Software Development Cultures and Cooperation Problems: A Field Study of the Early Stages of Development of Software for a Scientific Community
- 335 Downloads
In earlier work, I identified a particular class of end-user developers, who include scientists and whom I term ‘professional end-user developers’, as being of especial interest. Here, I extend this work by articulating a culture of professional end-user development, and illustrating by means of a field-study how the influence of this culture causes cooperation problems in an inter-disciplinary team developing a software system for a scientific community. My analysis of the field study data is informed by some recent literature on multi-national work cultures. Whilst acknowledging that viewing a scientific development through a lens of software development culture does not give a full picture, I argue that it nonetheless provides deep insights.
Keywordscommunity software development cooperation field study scientific software development software development culture professional end-user developers
I should like to express my heartfelt gratitude to those people who participated in this field study. For reasons of confidentiality I cannot name them, but they know who they are. In addition, I should like to thank my colleagues in the Empirical Studies of Software Development Group in the Centre for Research in Computing at the Open University, Marian Petre, Hugh Robinson and Helen Sharp, for their unwavering support of my work. I should also like to thank the anonymous reviewers of an earlier version of this paper for their suggestions and references.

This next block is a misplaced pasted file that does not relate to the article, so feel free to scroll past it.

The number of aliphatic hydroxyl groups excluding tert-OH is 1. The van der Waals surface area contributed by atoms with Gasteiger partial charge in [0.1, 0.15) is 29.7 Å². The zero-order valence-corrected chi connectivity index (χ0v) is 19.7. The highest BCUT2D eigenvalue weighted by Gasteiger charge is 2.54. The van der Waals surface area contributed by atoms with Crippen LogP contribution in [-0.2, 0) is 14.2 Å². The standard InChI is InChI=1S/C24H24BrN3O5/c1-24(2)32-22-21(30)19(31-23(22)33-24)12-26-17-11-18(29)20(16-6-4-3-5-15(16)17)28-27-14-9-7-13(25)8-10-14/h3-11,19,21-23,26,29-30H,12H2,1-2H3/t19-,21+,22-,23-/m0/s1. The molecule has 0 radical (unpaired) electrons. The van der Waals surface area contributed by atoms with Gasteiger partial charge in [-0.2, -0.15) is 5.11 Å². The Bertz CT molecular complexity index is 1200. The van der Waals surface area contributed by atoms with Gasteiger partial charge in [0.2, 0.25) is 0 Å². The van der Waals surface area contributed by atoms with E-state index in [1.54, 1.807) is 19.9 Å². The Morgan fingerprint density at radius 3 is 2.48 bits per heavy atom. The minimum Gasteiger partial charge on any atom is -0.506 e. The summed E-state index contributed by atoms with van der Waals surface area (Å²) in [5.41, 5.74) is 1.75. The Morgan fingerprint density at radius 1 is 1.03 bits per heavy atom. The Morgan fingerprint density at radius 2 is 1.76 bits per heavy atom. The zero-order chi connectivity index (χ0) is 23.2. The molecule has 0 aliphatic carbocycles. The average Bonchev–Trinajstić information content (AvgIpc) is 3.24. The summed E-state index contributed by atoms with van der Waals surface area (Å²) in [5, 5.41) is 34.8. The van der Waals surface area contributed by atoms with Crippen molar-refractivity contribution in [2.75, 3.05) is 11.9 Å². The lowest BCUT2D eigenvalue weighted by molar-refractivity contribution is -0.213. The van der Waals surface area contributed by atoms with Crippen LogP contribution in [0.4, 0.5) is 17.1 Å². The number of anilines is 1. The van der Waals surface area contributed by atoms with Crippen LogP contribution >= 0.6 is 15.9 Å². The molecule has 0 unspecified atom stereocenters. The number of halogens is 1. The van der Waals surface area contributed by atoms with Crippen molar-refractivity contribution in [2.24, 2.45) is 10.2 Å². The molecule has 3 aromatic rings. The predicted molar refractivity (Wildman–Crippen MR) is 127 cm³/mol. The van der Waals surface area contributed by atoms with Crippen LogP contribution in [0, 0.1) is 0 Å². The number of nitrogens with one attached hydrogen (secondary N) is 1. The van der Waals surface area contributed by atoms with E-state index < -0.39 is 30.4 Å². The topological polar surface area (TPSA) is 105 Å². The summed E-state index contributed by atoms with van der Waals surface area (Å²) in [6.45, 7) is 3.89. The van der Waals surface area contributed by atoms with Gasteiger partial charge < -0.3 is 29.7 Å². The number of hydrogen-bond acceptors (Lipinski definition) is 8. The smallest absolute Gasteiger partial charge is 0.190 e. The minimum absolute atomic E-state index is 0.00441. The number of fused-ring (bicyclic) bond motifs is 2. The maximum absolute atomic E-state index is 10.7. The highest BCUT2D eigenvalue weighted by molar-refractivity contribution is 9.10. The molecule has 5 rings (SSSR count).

- Brown, J. S., & Duguid, P. (2000). The social life of information. Boston: Harvard Business School.Google Scholar
- Carver, J. C., Kendall, R. P., Squires, S. E., Post, D. E. (2007). Software development environments for scientific and engineering software: A series of case studies. Proc. ICSE 2007Google Scholar
- Hofstede, G. (1994). Cultures and organisations: Intercultural cooperation and its importance for survival. HarperCollins.Google Scholar
- Knorr Cetina, K. (1999). Epistemic cultures: How the sciences make knowledge. Harvard University Press.Google Scholar
- Letondal, C. (2005). Participatory programming: developing programmable bioinformatic tools for end-users. In H. Lieberman, F. Paterno, V. Wulf (Eds.), End user development (pp. 207–242). Springer.Google Scholar
- Segal, J. (2001). Organisational learning and software process improvement: A case study. In K.-D. Althoff, R.L. Feldmann, W. Muller (Eds.). Advances in learning software organizations, lecture notes in computer science (Vol. 2176, pp. 68–82). Springer.Google Scholar
- Segal, J. (2008a). ‘Models of scientific software development. SECSE 08, workshop on software engineering in computational science and engineering, workshop co-located with ICSE 08, Leipzig, Germany. http://www.cse.msstate.edu/~SECSE08/Papers/Segal.pdf.
- Segal, J. (2008b). Scientists and software engineers: A tale of two cultures. To appear in the 20th Psychology of Programming Interest Group Workshop.Google Scholar